Mutation testing

Mutation testing is a way of judging the quality of your tests, just as tests are a way of judging the quality of your code.  Usually, the tests that mutation testing works with are automated unit tests.  In theory it could apply to manual and/or higher-level tests like integration or system tests, but I hope that you’ll soon realise that both are unlikely to be worth it.

I have used Fettle, which is a mutation testing framework for C#.  There are other C# mutation testing frameworks such as Stryker.NET, and also frameworks for other languages such as Mutmut for Python.

Rorschach from The Watchmen. For two reasons: What tests the tests? is a similar question to Who watches the watchmen? Also, one route to being a superhero is to develop a mutation.  Image credit.

What does mutation testing do?

Assuming you have source code for some system, and tests that exercise it, the mutation testing framework does the following repeatedly:

  1. Change some of the source code for your system, using a set of rules in the framework – this is known as creating a mutant.
  2. Re-compile the source code.
  3. Run the tests.
  4. If the tests pass then the mutant has survived and this is reported to the user, if at least one test fails then the mutant has not survived, and the framework moves on to the next thing to do.

The rules do things like always change a == b to a != b and vice versa.

The point is that you assume that your tests are a close fit around required behaviour.  Mutation testing checks that assumption, slightly indirectly.  It can’t directly change the system’s behaviour, but it can change the system’s source code, which you assume will change the system’s behaviour.  (In my experience, this is a much safer assumption to make than the assumption about the quality of tests.)

Relationship with code coverage

Before you can start mutation testing, the following must all be in place:

  1. You need access to your system’s source code;
  2. The source code needs to compile;
  3. There need to be tests that exercise the source code;
  4. The code that makes up the tests needs to compile.

The sneaky one is the third one above.  There could be parts, e.g. methods or classes, to your source code that have no tests that exercise them.  Mutation testing is an inefficient way of measuring code coverage of your tests (see practical issues below).  It’s much better to ignore mutation testing until something else, such as NCover, tells you the tests have decent code coverage.

Then you might say: if I’m doing code coverage, why do I also need mutation testing?  This is a reasonable question to ask.  Given how precious time is, wasting it on shiny tech toys that don’t help can be self-indulgent or even frustrating.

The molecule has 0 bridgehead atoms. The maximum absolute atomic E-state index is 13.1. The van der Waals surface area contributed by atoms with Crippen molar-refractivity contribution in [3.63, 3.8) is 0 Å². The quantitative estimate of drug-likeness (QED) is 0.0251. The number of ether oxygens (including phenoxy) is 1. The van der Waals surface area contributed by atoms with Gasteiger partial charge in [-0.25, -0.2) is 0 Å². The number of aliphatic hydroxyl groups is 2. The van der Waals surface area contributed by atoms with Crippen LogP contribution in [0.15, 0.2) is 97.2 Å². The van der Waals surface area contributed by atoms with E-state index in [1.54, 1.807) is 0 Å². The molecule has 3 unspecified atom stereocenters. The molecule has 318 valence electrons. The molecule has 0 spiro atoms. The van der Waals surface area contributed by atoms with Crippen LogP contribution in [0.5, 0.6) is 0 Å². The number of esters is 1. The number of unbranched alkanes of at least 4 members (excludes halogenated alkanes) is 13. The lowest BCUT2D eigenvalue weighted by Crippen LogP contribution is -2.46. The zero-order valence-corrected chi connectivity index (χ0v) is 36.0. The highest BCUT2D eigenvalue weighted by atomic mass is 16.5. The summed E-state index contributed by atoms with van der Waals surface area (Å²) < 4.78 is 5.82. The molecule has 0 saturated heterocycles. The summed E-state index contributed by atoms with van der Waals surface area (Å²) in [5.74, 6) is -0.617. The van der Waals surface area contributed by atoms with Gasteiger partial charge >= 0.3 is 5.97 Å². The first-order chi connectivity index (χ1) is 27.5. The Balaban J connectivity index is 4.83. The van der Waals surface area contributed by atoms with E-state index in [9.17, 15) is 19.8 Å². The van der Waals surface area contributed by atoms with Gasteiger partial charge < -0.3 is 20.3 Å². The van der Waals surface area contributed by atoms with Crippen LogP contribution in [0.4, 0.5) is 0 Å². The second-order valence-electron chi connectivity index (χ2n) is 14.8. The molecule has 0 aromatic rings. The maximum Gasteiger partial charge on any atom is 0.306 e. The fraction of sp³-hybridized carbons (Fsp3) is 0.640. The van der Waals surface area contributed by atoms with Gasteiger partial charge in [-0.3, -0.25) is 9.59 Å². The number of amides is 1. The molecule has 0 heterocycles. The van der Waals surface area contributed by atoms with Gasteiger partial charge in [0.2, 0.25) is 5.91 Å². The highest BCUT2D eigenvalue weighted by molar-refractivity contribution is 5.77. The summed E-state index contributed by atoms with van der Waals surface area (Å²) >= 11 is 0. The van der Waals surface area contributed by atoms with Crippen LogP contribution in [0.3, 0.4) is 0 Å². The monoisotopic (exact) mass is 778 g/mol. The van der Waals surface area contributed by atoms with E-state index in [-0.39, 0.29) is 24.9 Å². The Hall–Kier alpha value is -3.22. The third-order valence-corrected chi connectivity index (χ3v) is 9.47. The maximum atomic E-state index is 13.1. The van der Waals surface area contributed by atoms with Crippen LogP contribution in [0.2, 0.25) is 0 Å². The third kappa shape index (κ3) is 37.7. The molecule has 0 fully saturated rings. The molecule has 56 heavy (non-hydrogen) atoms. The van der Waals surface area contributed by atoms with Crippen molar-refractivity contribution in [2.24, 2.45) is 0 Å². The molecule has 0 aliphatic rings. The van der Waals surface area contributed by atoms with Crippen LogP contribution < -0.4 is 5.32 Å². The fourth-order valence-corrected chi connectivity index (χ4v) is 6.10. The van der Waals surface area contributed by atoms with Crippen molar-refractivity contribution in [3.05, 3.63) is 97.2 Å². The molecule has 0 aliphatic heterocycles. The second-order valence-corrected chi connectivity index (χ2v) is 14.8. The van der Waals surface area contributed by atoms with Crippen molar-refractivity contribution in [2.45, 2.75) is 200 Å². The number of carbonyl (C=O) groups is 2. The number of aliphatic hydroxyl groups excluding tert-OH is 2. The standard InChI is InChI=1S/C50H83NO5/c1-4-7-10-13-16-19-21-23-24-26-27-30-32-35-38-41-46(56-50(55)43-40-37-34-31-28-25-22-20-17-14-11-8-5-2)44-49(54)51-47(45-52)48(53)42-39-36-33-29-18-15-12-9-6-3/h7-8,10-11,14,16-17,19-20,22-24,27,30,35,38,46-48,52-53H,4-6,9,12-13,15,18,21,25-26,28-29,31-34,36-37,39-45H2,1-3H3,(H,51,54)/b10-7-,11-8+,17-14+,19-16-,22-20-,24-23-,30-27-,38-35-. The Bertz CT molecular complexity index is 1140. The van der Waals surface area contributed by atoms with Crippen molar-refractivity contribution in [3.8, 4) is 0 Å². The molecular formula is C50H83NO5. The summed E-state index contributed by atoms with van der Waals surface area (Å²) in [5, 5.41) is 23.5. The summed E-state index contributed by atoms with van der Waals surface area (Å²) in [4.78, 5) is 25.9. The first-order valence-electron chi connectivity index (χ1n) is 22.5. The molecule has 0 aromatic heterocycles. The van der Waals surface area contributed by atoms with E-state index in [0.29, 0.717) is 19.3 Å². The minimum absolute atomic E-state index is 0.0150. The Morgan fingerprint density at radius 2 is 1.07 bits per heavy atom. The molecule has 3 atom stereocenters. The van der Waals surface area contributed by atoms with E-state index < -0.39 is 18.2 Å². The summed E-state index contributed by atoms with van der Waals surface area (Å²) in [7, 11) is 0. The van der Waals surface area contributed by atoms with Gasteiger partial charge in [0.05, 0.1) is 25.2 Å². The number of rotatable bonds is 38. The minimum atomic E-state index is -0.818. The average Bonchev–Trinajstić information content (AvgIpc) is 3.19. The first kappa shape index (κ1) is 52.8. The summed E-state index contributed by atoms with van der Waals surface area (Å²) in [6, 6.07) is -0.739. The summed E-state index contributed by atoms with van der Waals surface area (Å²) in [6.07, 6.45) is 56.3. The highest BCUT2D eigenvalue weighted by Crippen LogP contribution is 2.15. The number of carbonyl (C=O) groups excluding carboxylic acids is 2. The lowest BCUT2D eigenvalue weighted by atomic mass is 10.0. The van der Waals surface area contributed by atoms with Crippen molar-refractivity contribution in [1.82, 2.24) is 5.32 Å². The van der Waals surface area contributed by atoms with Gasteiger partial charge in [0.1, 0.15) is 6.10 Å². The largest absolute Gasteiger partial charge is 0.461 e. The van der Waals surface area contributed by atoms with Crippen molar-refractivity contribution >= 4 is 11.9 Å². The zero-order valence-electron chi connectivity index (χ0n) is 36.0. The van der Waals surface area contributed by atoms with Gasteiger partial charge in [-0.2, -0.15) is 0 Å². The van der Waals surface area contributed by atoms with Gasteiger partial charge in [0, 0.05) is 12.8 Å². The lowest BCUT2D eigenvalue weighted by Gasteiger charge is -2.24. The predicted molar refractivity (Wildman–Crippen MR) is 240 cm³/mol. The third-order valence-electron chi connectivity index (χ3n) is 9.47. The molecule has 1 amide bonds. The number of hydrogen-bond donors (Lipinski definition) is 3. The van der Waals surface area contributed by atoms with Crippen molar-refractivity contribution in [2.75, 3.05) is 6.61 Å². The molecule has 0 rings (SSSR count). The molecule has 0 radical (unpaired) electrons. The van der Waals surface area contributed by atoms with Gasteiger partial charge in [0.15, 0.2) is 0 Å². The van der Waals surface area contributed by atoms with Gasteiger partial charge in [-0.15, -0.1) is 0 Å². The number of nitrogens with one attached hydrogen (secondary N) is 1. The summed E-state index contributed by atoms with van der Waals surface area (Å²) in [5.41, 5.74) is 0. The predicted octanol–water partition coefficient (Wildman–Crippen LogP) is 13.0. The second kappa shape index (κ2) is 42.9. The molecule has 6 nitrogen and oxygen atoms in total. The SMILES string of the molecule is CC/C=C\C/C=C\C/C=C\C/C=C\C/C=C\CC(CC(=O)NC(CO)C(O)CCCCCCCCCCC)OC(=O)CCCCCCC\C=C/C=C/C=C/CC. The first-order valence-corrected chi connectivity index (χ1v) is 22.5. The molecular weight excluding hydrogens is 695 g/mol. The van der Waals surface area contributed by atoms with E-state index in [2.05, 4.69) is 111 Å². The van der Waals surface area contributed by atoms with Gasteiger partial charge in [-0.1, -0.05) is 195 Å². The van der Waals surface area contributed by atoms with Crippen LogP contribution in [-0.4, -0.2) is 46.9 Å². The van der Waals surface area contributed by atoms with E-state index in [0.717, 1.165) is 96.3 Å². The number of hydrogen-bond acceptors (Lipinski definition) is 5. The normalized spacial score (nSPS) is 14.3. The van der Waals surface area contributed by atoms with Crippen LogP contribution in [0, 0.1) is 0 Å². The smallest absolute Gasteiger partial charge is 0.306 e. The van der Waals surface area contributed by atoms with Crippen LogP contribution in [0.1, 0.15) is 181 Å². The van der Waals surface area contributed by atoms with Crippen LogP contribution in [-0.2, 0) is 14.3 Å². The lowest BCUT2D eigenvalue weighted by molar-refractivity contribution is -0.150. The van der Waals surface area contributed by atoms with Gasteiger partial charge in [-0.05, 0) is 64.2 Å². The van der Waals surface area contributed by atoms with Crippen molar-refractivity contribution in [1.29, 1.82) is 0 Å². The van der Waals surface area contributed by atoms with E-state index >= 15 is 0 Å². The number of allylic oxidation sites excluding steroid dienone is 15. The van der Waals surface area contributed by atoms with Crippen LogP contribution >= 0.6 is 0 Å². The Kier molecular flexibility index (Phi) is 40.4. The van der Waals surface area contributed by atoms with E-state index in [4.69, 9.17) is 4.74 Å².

Code coverage tools vary.  Some measure at the level of the line, and some measure at the level of the branch.  These measurements will differ when you have lines such as if ((a == 1) || (b == 2)).  With line coverage, a test where a == 1 will mean the whole line is marked as covered.  Branch coverage will say that the b == 2 part has not yet been exercised.

Even if your code coverage tool can measure branch-level coverage, there are details to do with the mutation rules that will make a difference here.  If there is a condition a >= 3, then this will be considered fully covered if there are two tests:

  • one where a is any number 3 to +infinity
  • one where a is any number -infinity to 2

so, you could have a test where a is 0 and another where a is 10.

However, it might be that there’s a bug in your code and it should be a > 3 (without the equals part). The two tests (where a is 0 and 10) won’t notice this – they don’t get close enough to the boundary between the different regions for a.

In some ways, the simplest thing that the mutation rules could do is to turn a >= 3 into a < 3, as that is exactly the opposite region of the number line to before the mutation.  A more subtle thing would be to turn a >= 3 into a > 3.  This would check that the tests police the boundary between the two regions properly.  Code coverage, even at branch level, wouldn’t help here.

Practical issues


The simple way to do mutation testing is to work through the source code a line at a time, and for each line mutate it and then run all the tests.  If you think about how many lines of code there are in your system, and how long it takes to run all the tests, this will probably be a bad idea.